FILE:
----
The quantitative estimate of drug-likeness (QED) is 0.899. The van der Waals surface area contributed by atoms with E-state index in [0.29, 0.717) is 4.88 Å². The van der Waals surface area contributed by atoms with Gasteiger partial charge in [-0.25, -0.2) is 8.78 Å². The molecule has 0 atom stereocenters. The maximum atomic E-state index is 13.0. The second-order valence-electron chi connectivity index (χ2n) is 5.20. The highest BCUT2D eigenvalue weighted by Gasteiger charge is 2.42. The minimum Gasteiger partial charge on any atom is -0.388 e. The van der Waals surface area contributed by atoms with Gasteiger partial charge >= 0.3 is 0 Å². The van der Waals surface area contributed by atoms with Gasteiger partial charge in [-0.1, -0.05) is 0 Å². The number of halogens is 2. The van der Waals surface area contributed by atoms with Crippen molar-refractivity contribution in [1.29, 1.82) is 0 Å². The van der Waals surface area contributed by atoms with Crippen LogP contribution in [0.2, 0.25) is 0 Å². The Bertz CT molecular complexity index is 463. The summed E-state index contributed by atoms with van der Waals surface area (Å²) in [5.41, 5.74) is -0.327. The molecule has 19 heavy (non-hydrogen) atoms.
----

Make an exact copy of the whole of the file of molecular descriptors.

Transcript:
The quantitative estimate of drug-likeness (QED) is 0.899. The van der Waals surface area contributed by atoms with E-state index in [0.29, 0.717) is 4.88 Å². The van der Waals surface area contributed by atoms with Gasteiger partial charge in [-0.25, -0.2) is 8.78 Å². The molecule has 0 atom stereocenters. The maximum atomic E-state index is 13.0. The second-order valence-electron chi connectivity index (χ2n) is 5.20. The highest BCUT2D eigenvalue weighted by Gasteiger charge is 2.42. The minimum Gasteiger partial charge on any atom is -0.388 e. The van der Waals surface area contributed by atoms with Gasteiger partial charge >= 0.3 is 0 Å². The van der Waals surface area contributed by atoms with Gasteiger partial charge in [-0.1, -0.05) is 0 Å². The number of halogens is 2. The van der Waals surface area contributed by atoms with Crippen molar-refractivity contribution in [1.29, 1.82) is 0 Å². The van der Waals surface area contributed by atoms with Crippen LogP contribution in [0.2, 0.25) is 0 Å². The Bertz CT molecular complexity index is 463. The summed E-state index contributed by atoms with van der Waals surface area (Å²) in [5.41, 5.74) is -0.327. The molecule has 19 heavy (non-hydrogen) atoms.